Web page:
The partnership between PSL and ParisTech Review, which gave rise to the Paris Innovation Review, reflects a shared vision: for developed economies, as well as for institutions with a global vocation, innovation is the very key to power. Yet one does not simply decree innovation. Innovation dynamics, on the other hand, can be enabled, by enhancing exchanges between disciplines, between institutions, between cultures, between public and private stakeholders, between researchers and entrepreneurs. An institution like PSL is an exchange enabler. Such is also the vocation of Paris Innovation Review.
Beneath the din coming from the cracks of the world that was built in 1945, which today is disintegrating before our eyes, keen ears can perceive a background noise - one which affects both the interplay between nations and the life of enterprises. This is an ever changing world, where even the strongest positions prove to be unstable, where strength and weakness cease to be qualities to become mere passing states.
This world in motion is beset by underlying tensions and agitated by crises. No denying there is ample cause for concern. Yet it is also a source of wonder: billions of men and women are moving out of poverty; there seems to be no end to technological breakthroughs, and each one of us is now connected to the rest of the planet. Some convincing answers, however fragile at this juncture, are starting to emerge to tackle global issues.
It would be absurd to throw our arms up in the air and give in to pessimism: our age is in fact full of promises. But it has become impossible to be lulled by an old-fashioned belief in progress per se, for if its benefits are better distributed today, they also carry their share of problems and unresolved questions, from environmental damage to rising inequalities, not to mention a generalized competition, made even steeper by the digitization of the world.
The isolationist temptations that can be witnessed here and there are merely petty answers, transient disturbances in the great movement of integration that more than ever makes the world go round. Technical integration, which connects a planet innervated by networks and unified by standards. Trade integration, with the internationalization of value chains and the increase in the number of companies operating on a global scale. Integration of lifestyles and cultural benchmarks, however complex and agitated. Political integration, too, for the better - COP21 - and for the worse, with the globalization of asymmetric conflicts or secret information wars.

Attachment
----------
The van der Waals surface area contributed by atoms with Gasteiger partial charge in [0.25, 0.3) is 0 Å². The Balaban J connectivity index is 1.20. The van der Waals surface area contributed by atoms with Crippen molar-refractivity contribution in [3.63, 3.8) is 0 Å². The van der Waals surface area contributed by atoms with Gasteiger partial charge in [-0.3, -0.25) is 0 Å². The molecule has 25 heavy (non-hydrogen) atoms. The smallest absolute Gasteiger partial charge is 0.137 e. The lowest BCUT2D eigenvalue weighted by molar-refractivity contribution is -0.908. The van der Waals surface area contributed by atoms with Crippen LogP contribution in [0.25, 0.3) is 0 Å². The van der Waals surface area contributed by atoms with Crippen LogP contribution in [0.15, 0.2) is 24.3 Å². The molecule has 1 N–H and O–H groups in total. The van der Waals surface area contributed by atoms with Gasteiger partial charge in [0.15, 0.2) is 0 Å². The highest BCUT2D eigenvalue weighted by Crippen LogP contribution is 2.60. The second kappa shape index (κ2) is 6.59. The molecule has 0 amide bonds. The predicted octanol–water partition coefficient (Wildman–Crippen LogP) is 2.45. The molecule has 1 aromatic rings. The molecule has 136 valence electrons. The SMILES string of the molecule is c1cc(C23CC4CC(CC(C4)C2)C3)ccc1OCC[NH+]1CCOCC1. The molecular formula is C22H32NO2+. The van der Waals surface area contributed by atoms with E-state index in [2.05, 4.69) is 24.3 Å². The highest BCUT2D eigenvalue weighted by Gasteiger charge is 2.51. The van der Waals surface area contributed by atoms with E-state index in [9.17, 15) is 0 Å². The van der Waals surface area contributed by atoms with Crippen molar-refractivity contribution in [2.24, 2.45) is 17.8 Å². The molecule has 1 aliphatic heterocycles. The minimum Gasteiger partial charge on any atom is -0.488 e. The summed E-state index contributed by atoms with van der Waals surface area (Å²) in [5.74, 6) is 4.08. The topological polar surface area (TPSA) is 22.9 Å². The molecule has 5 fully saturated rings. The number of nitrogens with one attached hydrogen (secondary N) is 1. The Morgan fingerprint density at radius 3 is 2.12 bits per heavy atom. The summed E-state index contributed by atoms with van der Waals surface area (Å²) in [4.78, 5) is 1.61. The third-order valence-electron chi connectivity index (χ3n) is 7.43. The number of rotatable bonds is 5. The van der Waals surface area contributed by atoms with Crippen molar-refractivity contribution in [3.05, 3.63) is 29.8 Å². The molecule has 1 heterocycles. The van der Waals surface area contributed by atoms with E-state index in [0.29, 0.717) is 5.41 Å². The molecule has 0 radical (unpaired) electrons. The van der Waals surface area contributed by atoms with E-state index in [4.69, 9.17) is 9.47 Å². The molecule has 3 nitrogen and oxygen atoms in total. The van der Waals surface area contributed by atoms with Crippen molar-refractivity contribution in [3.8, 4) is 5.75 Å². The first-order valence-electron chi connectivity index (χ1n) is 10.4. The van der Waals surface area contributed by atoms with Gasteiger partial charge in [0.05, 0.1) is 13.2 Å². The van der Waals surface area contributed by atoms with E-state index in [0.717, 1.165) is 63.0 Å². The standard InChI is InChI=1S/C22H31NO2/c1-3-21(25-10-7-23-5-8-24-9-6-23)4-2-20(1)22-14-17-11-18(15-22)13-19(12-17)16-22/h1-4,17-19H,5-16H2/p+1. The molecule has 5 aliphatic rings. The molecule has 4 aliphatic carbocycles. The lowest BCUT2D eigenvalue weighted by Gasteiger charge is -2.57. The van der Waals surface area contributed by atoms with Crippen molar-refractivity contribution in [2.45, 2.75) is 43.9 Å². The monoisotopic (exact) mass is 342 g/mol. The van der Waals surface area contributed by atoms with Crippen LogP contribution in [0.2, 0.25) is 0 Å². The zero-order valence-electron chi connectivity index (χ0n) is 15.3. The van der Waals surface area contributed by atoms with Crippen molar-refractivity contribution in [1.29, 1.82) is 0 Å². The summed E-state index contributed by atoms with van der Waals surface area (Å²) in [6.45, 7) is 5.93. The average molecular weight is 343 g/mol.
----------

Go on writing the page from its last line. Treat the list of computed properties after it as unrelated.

Despite a host of financial crises, geopolitical conflicts and migratory crises, the world is inexorably integrating itself. Financial crises, migrations and conflicts are, in fact, the most tangible sign of such integration, which is not without pain.
We live in a historic moment. An exciting time, in which all stakeholders - be they individuals, companies, institutions, governments - are on the alert.
PSL and ParisTech Review, both created in 2010, are borne of this era, which has passed two of its major characteristics onto them: a global vision, from the outset; and a particular keenness for innovation, which is at the very heart of their identity.
No wonder if our partnership made more and more sense as talks advanced, and we perceived it from our first exchanges. This meaningfulness is something we feel deserves to be reassessed under new light, for the readers of the magazine, but also for our present and future partners.
Let us go back to the idea of a generalized competition, which bears some clarification. The global competition now impacts all sectors - and all players, from the smallest startup to the oldest institutions.
In this widespread shift into higher gear, innovation appears as the new key to power. A power that is defined more and more by speed, and not only by sheer mass. The future now belongs to the fastest bird. It belongs to those who shall have taken a bolder step ahead, those who shall have taken the trouble to identify nascent markets, emerging fields. This applies to large and small companies alike, as well as to universities, which are poised to take a stand on new knowledge and to seize the opportunities offered by new technologies.
This also applies to national economies, as the work of Philippe Aghion, now a professor at Collège de France, has shown: the growth of developed countries, which has long been based on technological imitation, is now driven by innovation, and great emerging nations are in turn entering the game. Philippe Aghion draws two consequences. In an open and innovative economy, new businesses and new jobs are constantly being created, while others are destroyed. In other words, we are now living in the world of Schumpeter. A second consequence is that it is increasingly crucial for a company and, a fortiori, for a government to strive to stay on the cutting edge. Research and the development of knowledge are more strategic than ever.